Monday, June 27, 2022
June 27, 2022

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Press Talk: What’s the fair bet here?

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A big-browed guy challenged his cave-dwelling buddy to a club throwing contest 2.5 million years ago. I’m pretty sure a crowd gathered to watch, all with an opinion on who would win. One entrepreneur saw an opportunity and began booking bets of mastodon tenderloins.

Thus, sports betting was born. And the bookie — the guy who writes the bets down in a book and takes a small slice for his efforts — was born with it.

If you fast forward a couple of million years (but before 2018) the only place you could legally place a sports bet was Las Vegas. So illegal bookies covered the landscape. Heck, I even had a good friend in high school who was a star athlete — let’s call him Bob — who had a little side hustle booking bets. Bob made a great living out of it later in life … until he didn’t. But that’s a column for another day.

Now fast forward to 2018. The country finally wised up and the U.S. Supreme Court ruled that Vegas should not have a stranglehold on sports betting. Illegal bookies were put out of business as states figured out what to do with their newfound, government-approved gambling opportunity.

But you can bet nothing is easy when the government sticks its hands into any cookie jar. And that is certainly true in Washington.

Oh, it looked like it was going to be smooth sailing for us. Until it wasn’t.

You see, our Legislature decided to allow the tribes to handle all the sports betting. Many of them, as you might know, already run profitable casinos with slot machines, craps, blackjack and other games of chance. But until now, no sports betting.

A handful of tribal casinos quickly jumped in. The closest tribal casino to Vancouver, ilani, is still not a player. They say they expect to have sports betting “in the coming months.”

But hold on, boys and girls. Remember, I just teased you with that line “Until it wasn’t.” That’s right, not everyone is happy with the idea that only tribal casinos are allowed to offer sports betting. Read on.

• • •

Enter Ted Olsen. He’s an attorney representing some of those who are trying to break the tribal casinos’ exclusive hold on sports betting. More specifically, his clients are poker room owners not affiliated with tribes. The closest poker room to Vancouver is in La Center. Olsen spoke to the Seattle Times.

“The Indian Gaming Regulatory Act was intended to guarantee parity between tribal and nontribal gaming, but unfortunately Washington state is (creating) tribal monopolies on certain types of gaming, such as sports betting,” he said.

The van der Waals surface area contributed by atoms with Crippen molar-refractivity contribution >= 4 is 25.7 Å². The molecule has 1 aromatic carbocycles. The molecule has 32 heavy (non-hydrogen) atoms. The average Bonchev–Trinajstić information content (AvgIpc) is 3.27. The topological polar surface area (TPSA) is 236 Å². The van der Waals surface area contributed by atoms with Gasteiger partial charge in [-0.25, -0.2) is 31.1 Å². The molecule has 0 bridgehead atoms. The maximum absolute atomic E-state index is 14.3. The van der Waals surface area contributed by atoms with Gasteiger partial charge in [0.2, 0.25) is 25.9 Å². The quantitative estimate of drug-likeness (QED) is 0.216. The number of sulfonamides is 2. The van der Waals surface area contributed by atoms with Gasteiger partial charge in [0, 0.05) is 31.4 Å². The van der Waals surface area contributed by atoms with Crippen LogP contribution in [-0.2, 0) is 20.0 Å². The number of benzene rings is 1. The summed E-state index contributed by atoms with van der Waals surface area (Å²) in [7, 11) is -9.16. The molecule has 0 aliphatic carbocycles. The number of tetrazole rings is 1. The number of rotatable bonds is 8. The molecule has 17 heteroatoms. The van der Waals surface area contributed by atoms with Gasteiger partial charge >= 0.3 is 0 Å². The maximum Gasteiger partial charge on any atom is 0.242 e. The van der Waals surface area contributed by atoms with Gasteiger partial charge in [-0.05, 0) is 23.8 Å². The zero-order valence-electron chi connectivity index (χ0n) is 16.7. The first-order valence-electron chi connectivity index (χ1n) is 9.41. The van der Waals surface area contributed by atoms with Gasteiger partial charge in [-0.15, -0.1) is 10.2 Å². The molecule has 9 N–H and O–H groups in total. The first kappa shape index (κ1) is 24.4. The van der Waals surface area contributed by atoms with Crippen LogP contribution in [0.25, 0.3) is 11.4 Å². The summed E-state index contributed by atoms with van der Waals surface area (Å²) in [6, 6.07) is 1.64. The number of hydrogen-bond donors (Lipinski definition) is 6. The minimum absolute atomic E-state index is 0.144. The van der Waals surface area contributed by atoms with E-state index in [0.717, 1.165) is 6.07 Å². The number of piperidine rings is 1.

Look, Olsen makes a fair point here. But like some many things today, it’s more complicated than how he describes it.

So I spoke twice to Rebecca George. She’s the executive director of the Washington Indian Gaming Association. It promotes the benefits of tribal-owned gambling. And she doesn’t much like the lawsuit trying to open up sports betting to the cardrooms. She won’t speculate on the outcome of the lawsuit but believes what the state Legislature approved should remain in place.

George also says it’s important to appreciate what’s at play here. Much of the money generated from tribal casinos is not staying on reservations. It’s getting out into the general Washington economy.

“The state is getting a huge benefit, resources getting into some of the poorest communities in our state. It’s a huge, huge, economic driver for our state.”

George also said tribal casinos save the state big dollars. When tribes can accept the responsibility of taking care of their members, those are dollars the state is not having to spend.

• • •

For me there’s even much more at play than what you’ve read above. Here’s an analogy for you:

Let’s say you were pretty much minding your own business and had built your home. It’s yours, free and clear. You’re not only happy but quite proud of what you’ve done with the place. Then, out of nowhere, some strange guy shows up at your front door.

“Hey,” he says, “I like your home. But it’s not yours any more, it’s mine. This isn’t a negotiation, mind you, but because I’m a nice guy, here are a couple of trinkets plus I’ve got a shack outside of Yacolt I’m giving you. No running water, no heat and a dirt floor, but it’s yours. And no need to thank me. Because guess what? A bunch of us are doing the same thing to your neighbors. And they didn’t get off so lucky. We killed most of them.”

Now if that happened to you and 60 million neighbors of yours, how do you think that would feel? And that’s exactly what happened to the estimated 60 million tribal members who occupied this land before we took it.

Sure, it might be a fair comment to say allowing sports betting only at tribal casinos is unjust. But what is the greater injustice here? Not allowing others to have sports betting? Or taking one’s home, one’s land?

Think about it.

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